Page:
What I don’t do is decide on the word count and then work out the story from there. I always go for the spider diagram option that resonates the most with me because it will do the same for a reader. The one that resonates most with me is one I’m going to love writing up because already that idea has triggered me and I will be itching to write it up.

The only times the word count is almost (!) the most important factor for me is when I am writing to a market which calls for a specific word count such as Paragraph Planet or Friday Flash Fiction. And even there I jot down ideas and still go for the one that makes the most impact on me. I am putting myself in my readers’ shoes here and asking myself what would they like from this idea. Then I go for it!

Having your reader in mind from the start is a good idea. It helps you keep on track too.

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Every now and then I write a story where the sentences open with the same words. In my The Wish List from Tripping the Flash Fantastic, all but the last sentence starts with the words I wish.

The advantage of doing this is that it creates a kind of rhythm to my story and, in this case, the “I wish”in each and every sentence ratchets up the tension and that in turn builds up to a conclusion.

It is not something I would wish to do all the time (the I wish being a deliberate choice of phrase there!) because I wouldn’t want it to come across as gimmicky and I fear frequent use of something like this would do precisely that. It does make a refreshing change every now and then though.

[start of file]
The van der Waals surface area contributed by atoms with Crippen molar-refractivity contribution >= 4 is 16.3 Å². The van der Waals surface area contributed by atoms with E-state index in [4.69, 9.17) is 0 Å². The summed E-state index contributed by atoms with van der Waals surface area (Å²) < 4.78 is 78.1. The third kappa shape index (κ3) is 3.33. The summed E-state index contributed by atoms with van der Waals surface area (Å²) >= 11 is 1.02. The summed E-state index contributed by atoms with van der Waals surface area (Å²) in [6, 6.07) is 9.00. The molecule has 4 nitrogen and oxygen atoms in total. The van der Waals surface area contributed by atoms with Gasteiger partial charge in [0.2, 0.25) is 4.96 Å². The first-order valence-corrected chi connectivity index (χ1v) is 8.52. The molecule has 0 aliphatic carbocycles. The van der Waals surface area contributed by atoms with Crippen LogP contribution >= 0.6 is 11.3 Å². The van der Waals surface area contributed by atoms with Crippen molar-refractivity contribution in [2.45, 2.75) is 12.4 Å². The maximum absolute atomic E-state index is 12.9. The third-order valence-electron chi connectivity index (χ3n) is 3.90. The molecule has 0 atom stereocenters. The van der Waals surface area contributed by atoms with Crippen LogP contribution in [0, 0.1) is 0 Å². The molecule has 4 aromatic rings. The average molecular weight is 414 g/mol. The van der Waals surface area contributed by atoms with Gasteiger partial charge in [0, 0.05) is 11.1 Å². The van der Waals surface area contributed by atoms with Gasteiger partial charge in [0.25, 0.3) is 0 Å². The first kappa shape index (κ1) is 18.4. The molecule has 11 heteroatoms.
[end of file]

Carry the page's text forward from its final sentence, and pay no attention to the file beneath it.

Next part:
Goodreads Author Blog – Character Attitudes

What hooks you into following a character’s story though to those magic words The End? Something about the character has to draw you in and, for me, it is usually to do with their attitudes towards other characters, themselves, and life in general.

One of my favourite characters is Sam Vimes from Terry Pratchett’s wonderful Discworld series. Not only do I like following Sam through one novel I have loved watching that character develop over the series of Discworld novels he stars in – and boy does he develop. That is a sign of a truly great character. They’re never static! And his attitude varies depending on who is dealing with but there’s never any doubt about him wanting to see justice done. (And doing his level best to ensure it is).

I also like characters who acknowledge their own shortcomings but overcome them. (Pride and Prejudice, anyone?). A character who isn’t willing to change when it is clear change would bring them (a) happiness and (b) make them an all round better person is not a character that’s going to hold my interest for long.

Characters reflect us and what we know about life so a character’s attitude generally is something we will need to have understanding of, even if we don’t entirely agree with it.